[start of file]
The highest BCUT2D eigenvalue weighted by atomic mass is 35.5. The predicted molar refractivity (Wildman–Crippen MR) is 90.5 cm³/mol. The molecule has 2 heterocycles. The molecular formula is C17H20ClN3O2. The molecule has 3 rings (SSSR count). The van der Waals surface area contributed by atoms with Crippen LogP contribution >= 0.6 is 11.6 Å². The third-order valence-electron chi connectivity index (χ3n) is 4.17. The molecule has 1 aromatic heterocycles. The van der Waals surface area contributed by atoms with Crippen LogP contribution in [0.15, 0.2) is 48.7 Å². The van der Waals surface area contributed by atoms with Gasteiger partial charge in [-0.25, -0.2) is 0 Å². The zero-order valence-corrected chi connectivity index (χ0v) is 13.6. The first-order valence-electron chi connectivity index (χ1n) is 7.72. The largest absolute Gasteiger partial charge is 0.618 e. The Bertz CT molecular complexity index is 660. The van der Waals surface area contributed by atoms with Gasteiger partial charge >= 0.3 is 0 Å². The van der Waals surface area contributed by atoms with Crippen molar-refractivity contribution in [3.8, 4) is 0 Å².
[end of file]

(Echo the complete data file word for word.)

The highest BCUT2D eigenvalue weighted by atomic mass is 35.5. The predicted molar refractivity (Wildman–Crippen MR) is 90.5 cm³/mol. The molecule has 2 heterocycles. The molecular formula is C17H20ClN3O2. The molecule has 3 rings (SSSR count). The van der Waals surface area contributed by atoms with Crippen LogP contribution >= 0.6 is 11.6 Å². The third-order valence-electron chi connectivity index (χ3n) is 4.17. The molecule has 1 aromatic heterocycles. The van der Waals surface area contributed by atoms with Crippen LogP contribution in [0.15, 0.2) is 48.7 Å². The van der Waals surface area contributed by atoms with Gasteiger partial charge in [-0.25, -0.2) is 0 Å². The zero-order valence-corrected chi connectivity index (χ0v) is 13.6. The first-order valence-electron chi connectivity index (χ1n) is 7.72. The largest absolute Gasteiger partial charge is 0.618 e. The Bertz CT molecular complexity index is 660. The van der Waals surface area contributed by atoms with Gasteiger partial charge >= 0.3 is 0 Å². The van der Waals surface area contributed by atoms with Crippen molar-refractivity contribution in [3.8, 4) is 0 Å².